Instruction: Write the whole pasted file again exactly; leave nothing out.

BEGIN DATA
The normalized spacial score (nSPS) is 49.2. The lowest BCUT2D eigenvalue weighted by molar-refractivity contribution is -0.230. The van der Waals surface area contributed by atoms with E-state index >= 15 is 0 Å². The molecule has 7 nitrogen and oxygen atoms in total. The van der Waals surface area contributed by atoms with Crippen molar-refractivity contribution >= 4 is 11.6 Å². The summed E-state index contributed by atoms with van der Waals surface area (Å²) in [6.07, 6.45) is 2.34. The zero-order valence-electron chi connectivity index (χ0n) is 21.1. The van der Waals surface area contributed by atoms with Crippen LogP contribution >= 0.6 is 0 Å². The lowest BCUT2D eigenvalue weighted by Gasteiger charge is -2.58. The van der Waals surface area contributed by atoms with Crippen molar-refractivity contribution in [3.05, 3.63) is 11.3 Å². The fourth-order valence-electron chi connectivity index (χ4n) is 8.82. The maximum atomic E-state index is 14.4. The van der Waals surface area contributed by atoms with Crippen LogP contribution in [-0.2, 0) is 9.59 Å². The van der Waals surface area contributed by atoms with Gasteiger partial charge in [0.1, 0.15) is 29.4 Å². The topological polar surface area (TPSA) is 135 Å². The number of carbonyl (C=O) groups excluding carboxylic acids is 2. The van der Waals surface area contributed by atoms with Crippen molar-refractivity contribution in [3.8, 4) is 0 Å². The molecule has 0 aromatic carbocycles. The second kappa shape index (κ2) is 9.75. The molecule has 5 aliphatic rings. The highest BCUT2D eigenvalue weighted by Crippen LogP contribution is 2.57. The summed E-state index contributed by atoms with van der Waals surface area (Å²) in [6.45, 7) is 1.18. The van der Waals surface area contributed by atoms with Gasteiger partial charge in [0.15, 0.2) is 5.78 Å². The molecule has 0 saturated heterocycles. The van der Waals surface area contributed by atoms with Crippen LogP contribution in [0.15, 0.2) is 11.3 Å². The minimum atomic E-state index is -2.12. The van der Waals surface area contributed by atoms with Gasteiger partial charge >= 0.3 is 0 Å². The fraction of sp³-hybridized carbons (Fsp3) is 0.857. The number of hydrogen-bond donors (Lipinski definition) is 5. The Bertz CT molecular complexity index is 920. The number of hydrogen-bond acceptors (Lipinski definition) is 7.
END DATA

The normalized spacial score (nSPS) is 49.2. The lowest BCUT2D eigenvalue weighted by molar-refractivity contribution is -0.230. The van der Waals surface area contributed by atoms with E-state index >= 15 is 0 Å². The molecule has 7 nitrogen and oxygen atoms in total. The van der Waals surface area contributed by atoms with Crippen molar-refractivity contribution >= 4 is 11.6 Å². The summed E-state index contributed by atoms with van der Waals surface area (Å²) in [6.07, 6.45) is 2.34. The zero-order valence-electron chi connectivity index (χ0n) is 21.1. The van der Waals surface area contributed by atoms with Crippen LogP contribution >= 0.6 is 0 Å². The lowest BCUT2D eigenvalue weighted by Gasteiger charge is -2.58. The van der Waals surface area contributed by atoms with Crippen molar-refractivity contribution in [3.05, 3.63) is 11.3 Å². The fourth-order valence-electron chi connectivity index (χ4n) is 8.82. The maximum atomic E-state index is 14.4. The van der Waals surface area contributed by atoms with Crippen LogP contribution in [-0.2, 0) is 9.59 Å². The van der Waals surface area contributed by atoms with Gasteiger partial charge in [0.1, 0.15) is 29.4 Å². The topological polar surface area (TPSA) is 135 Å². The number of carbonyl (C=O) groups excluding carboxylic acids is 2. The van der Waals surface area contributed by atoms with Crippen molar-refractivity contribution in [3.8, 4) is 0 Å². The molecule has 0 aromatic carbocycles. The second kappa shape index (κ2) is 9.75. The molecule has 5 aliphatic rings. The highest BCUT2D eigenvalue weighted by Crippen LogP contribution is 2.57. The summed E-state index contributed by atoms with van der Waals surface area (Å²) in [6.45, 7) is 1.18. The van der Waals surface area contributed by atoms with Gasteiger partial charge in [0.15, 0.2) is 5.78 Å². The molecule has 0 saturated heterocycles. The van der Waals surface area contributed by atoms with Crippen LogP contribution in [0.15, 0.2) is 11.3 Å². The minimum atomic E-state index is -2.12. The van der Waals surface area contributed by atoms with Gasteiger partial charge >= 0.3 is 0 Å². The fraction of sp³-hybridized carbons (Fsp3) is 0.857. The number of hydrogen-bond donors (Lipinski definition) is 5. The Bertz CT molecular complexity index is 920. The number of hydrogen-bond acceptors (Lipinski definition) is 7.